Affirmative Action in College Admissions
April 13, 2022
Recently, the US Supreme Court announced that it will hear challenges to the Harvard and UNC-Chapel Hill’s admissions processes, which include limited consideration of race and ethnicity as part of their holistic review of applicants for undergraduate admission. While the court has allowed for the use of holistic admissions as a means of advancing diversity for the past four decades, the composition of the court is quite different than it was during the last challenge, heard in University of Texas at Austin v. Fisher. And the current court has failed to demonstrate a solid commitment to stare decisis, respecting past precedent. The use of race in admission decisions will be at the forefront of the higher education landscape over the next year.
Session 3 of the Series: Moral Distress in Higher Education Leadership
In this virtual town hall, Professor Paul Butler from Georgetown Law joined Frederick M. Lawrence, Secretary and CEO of the Phi Beta Kappa Society and Distinguished Lecturer in Law at Georgetown, in a conversation about affirmative action, free speech on campus, and the impact of the Movement for Black Lives on universities. The two law professors share their reflections on the potential impact of ending affirmative action in college admissions and offer advice for campus leaders who seek to prepare for a Supreme Court ruling expected to come next year when the Court takes up the cases of Harvard and the University of North Carolina.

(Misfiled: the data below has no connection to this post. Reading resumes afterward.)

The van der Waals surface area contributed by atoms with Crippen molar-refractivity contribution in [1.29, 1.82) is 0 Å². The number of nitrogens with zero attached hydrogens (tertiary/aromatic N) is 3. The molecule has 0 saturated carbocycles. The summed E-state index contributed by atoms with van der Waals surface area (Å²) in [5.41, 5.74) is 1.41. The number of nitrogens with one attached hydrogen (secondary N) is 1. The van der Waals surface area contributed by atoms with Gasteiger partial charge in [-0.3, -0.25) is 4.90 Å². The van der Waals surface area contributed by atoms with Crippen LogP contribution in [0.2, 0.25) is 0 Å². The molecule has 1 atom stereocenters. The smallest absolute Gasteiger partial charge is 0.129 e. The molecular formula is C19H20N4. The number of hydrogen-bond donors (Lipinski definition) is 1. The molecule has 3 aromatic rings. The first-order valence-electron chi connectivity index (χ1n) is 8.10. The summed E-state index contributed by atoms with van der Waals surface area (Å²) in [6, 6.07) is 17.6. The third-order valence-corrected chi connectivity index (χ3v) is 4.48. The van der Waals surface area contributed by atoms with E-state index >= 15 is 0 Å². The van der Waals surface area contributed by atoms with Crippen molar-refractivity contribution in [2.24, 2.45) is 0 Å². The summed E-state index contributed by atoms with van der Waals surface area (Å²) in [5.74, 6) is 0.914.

Frederick LawrenceSecretary and CEO, Phi Beta Kappa Society; Member, AAC&U Board of Directors
Paul ButlerAlbert Brick Professor in Law, Georgetown University Law Center
Series Overview: Moral Distress in Higher Education Leadership
The AAC&U Presidents’ Trust invites you to a series of virtual town hall meetings focused on issues causing moral distress for today’s college and university presidents. Moral distress, often discussed in the context of healthcare, occurs when one knows the ethically correct action to take but feels powerless to take that action. Leaders in higher education face moral distress when there is conflict between the values of the individual, the institution, and/or the community or legal system governing that community.
Presented by the AAC&U Presidents’ Trust, this series is intended for higher education leaders and partners, and complimentary for members of AAC&U’s Presidents’ Trust and their board chairs. Higher education boards can be an important source of support for leaders and campuses in times of moral distress, and an impactful voice and force for liberal education.